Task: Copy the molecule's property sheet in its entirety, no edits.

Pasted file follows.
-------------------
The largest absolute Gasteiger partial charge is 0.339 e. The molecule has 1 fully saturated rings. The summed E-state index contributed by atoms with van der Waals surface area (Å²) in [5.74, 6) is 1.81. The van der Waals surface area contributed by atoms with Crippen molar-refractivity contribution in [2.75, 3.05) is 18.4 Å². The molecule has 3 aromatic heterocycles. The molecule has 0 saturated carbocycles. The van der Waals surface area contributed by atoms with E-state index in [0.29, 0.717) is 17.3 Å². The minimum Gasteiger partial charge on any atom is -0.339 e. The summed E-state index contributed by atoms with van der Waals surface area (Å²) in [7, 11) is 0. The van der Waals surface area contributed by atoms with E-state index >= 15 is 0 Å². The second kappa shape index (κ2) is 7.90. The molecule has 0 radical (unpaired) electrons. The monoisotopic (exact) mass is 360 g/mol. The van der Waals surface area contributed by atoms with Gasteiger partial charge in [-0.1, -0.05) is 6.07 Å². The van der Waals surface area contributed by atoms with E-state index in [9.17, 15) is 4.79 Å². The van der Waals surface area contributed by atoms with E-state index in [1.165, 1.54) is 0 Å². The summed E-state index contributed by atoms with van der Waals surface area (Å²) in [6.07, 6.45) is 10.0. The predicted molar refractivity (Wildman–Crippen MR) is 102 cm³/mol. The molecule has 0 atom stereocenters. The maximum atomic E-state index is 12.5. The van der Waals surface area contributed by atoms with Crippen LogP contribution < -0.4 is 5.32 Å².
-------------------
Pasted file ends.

The largest absolute Gasteiger partial charge is 0.339 e. The molecule has 1 fully saturated rings. The summed E-state index contributed by atoms with van der Waals surface area (Å²) in [5.74, 6) is 1.81. The van der Waals surface area contributed by atoms with Crippen molar-refractivity contribution in [2.75, 3.05) is 18.4 Å². The molecule has 3 aromatic heterocycles. The molecule has 0 saturated carbocycles. The van der Waals surface area contributed by atoms with E-state index in [0.29, 0.717) is 17.3 Å². The minimum Gasteiger partial charge on any atom is -0.339 e. The summed E-state index contributed by atoms with van der Waals surface area (Å²) in [7, 11) is 0. The van der Waals surface area contributed by atoms with E-state index >= 15 is 0 Å². The second kappa shape index (κ2) is 7.90. The molecule has 0 radical (unpaired) electrons. The monoisotopic (exact) mass is 360 g/mol. The van der Waals surface area contributed by atoms with Gasteiger partial charge in [-0.1, -0.05) is 6.07 Å². The van der Waals surface area contributed by atoms with E-state index in [9.17, 15) is 4.79 Å². The van der Waals surface area contributed by atoms with E-state index in [1.165, 1.54) is 0 Å². The summed E-state index contributed by atoms with van der Waals surface area (Å²) in [6.07, 6.45) is 10.0. The predicted molar refractivity (Wildman–Crippen MR) is 102 cm³/mol. The molecule has 0 atom stereocenters. The maximum atomic E-state index is 12.5. The van der Waals surface area contributed by atoms with Crippen LogP contribution < -0.4 is 5.32 Å².